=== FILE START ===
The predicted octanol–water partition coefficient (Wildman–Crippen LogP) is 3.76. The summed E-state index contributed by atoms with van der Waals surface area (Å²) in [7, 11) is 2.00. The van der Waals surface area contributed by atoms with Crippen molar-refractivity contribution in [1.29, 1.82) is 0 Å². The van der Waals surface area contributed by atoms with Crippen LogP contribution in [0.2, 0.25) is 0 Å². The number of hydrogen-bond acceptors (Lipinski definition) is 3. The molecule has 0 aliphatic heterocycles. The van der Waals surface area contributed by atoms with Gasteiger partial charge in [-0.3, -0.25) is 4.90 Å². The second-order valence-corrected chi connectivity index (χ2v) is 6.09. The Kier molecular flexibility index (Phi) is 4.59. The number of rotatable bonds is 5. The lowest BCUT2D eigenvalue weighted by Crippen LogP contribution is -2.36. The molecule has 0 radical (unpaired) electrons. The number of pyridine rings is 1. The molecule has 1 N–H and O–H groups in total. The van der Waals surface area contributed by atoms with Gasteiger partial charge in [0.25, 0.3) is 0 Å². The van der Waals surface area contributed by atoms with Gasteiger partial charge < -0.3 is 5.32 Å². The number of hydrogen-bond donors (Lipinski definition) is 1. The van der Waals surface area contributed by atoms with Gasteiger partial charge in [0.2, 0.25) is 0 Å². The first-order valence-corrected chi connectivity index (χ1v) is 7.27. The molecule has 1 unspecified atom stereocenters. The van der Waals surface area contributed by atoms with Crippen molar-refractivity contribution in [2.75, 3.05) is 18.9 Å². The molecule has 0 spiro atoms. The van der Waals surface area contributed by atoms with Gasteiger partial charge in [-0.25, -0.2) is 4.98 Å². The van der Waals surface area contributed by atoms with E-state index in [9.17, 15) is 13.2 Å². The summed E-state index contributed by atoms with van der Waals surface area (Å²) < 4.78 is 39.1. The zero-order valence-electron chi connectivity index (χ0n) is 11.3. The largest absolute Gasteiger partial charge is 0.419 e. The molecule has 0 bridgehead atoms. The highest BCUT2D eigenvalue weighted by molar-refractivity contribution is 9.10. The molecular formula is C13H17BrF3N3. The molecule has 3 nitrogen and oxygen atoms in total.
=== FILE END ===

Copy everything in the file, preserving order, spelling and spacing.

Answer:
The predicted octanol–water partition coefficient (Wildman–Crippen LogP) is 3.76. The summed E-state index contributed by atoms with van der Waals surface area (Å²) in [7, 11) is 2.00. The van der Waals surface area contributed by atoms with Crippen molar-refractivity contribution in [1.29, 1.82) is 0 Å². The van der Waals surface area contributed by atoms with Crippen LogP contribution in [0.2, 0.25) is 0 Å². The number of hydrogen-bond acceptors (Lipinski definition) is 3. The molecule has 0 aliphatic heterocycles. The van der Waals surface area contributed by atoms with Gasteiger partial charge in [-0.3, -0.25) is 4.90 Å². The second-order valence-corrected chi connectivity index (χ2v) is 6.09. The Kier molecular flexibility index (Phi) is 4.59. The number of rotatable bonds is 5. The lowest BCUT2D eigenvalue weighted by Crippen LogP contribution is -2.36. The molecule has 0 radical (unpaired) electrons. The number of pyridine rings is 1. The molecule has 1 N–H and O–H groups in total. The van der Waals surface area contributed by atoms with Gasteiger partial charge in [0.25, 0.3) is 0 Å². The van der Waals surface area contributed by atoms with Gasteiger partial charge < -0.3 is 5.32 Å². The number of hydrogen-bond donors (Lipinski definition) is 1. The van der Waals surface area contributed by atoms with Gasteiger partial charge in [0.2, 0.25) is 0 Å². The first-order valence-corrected chi connectivity index (χ1v) is 7.27. The molecule has 1 unspecified atom stereocenters. The van der Waals surface area contributed by atoms with Crippen molar-refractivity contribution in [2.75, 3.05) is 18.9 Å². The molecule has 0 spiro atoms. The van der Waals surface area contributed by atoms with Gasteiger partial charge in [-0.25, -0.2) is 4.98 Å². The van der Waals surface area contributed by atoms with E-state index in [9.17, 15) is 13.2 Å². The summed E-state index contributed by atoms with van der Waals surface area (Å²) < 4.78 is 39.1. The zero-order valence-electron chi connectivity index (χ0n) is 11.3. The largest absolute Gasteiger partial charge is 0.419 e. The molecule has 0 bridgehead atoms. The highest BCUT2D eigenvalue weighted by molar-refractivity contribution is 9.10. The molecular formula is C13H17BrF3N3. The molecule has 3 nitrogen and oxygen atoms in total.